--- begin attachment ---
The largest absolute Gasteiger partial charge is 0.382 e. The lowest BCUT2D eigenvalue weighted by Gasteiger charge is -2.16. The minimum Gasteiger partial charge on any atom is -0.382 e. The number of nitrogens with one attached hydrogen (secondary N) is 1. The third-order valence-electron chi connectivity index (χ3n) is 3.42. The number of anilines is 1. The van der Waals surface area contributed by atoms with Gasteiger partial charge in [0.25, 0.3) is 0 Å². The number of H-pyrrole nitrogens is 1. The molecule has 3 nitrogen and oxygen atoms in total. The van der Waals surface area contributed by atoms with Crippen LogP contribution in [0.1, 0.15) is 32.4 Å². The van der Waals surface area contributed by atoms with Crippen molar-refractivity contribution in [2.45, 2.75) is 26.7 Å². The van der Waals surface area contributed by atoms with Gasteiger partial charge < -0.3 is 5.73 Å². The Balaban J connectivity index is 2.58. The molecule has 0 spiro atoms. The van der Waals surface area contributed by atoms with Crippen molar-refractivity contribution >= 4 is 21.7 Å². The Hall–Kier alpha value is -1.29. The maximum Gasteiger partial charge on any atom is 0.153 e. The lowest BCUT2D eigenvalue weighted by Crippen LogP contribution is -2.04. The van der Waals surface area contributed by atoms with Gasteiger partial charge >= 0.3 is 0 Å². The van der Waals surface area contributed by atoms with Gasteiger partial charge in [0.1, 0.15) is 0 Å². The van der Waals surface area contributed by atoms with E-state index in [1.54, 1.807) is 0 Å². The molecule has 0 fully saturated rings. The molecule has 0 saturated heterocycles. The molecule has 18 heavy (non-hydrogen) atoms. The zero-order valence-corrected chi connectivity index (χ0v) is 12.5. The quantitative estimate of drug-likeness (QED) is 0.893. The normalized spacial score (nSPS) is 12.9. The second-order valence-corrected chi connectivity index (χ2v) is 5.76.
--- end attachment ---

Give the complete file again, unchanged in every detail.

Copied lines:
The largest absolute Gasteiger partial charge is 0.382 e. The lowest BCUT2D eigenvalue weighted by Gasteiger charge is -2.16. The minimum Gasteiger partial charge on any atom is -0.382 e. The number of nitrogens with one attached hydrogen (secondary N) is 1. The third-order valence-electron chi connectivity index (χ3n) is 3.42. The number of anilines is 1. The van der Waals surface area contributed by atoms with Gasteiger partial charge in [0.25, 0.3) is 0 Å². The number of H-pyrrole nitrogens is 1. The molecule has 3 nitrogen and oxygen atoms in total. The van der Waals surface area contributed by atoms with Crippen LogP contribution in [0.1, 0.15) is 32.4 Å². The van der Waals surface area contributed by atoms with Crippen molar-refractivity contribution in [2.45, 2.75) is 26.7 Å². The van der Waals surface area contributed by atoms with Gasteiger partial charge < -0.3 is 5.73 Å². The Balaban J connectivity index is 2.58. The molecule has 0 spiro atoms. The van der Waals surface area contributed by atoms with Crippen molar-refractivity contribution >= 4 is 21.7 Å². The Hall–Kier alpha value is -1.29. The maximum Gasteiger partial charge on any atom is 0.153 e. The lowest BCUT2D eigenvalue weighted by Crippen LogP contribution is -2.04. The van der Waals surface area contributed by atoms with Gasteiger partial charge >= 0.3 is 0 Å². The van der Waals surface area contributed by atoms with Gasteiger partial charge in [0.1, 0.15) is 0 Å². The van der Waals surface area contributed by atoms with E-state index in [1.54, 1.807) is 0 Å². The molecule has 0 fully saturated rings. The molecule has 0 saturated heterocycles. The molecule has 18 heavy (non-hydrogen) atoms. The zero-order valence-corrected chi connectivity index (χ0v) is 12.5. The quantitative estimate of drug-likeness (QED) is 0.893. The normalized spacial score (nSPS) is 12.9. The second-order valence-corrected chi connectivity index (χ2v) is 5.76.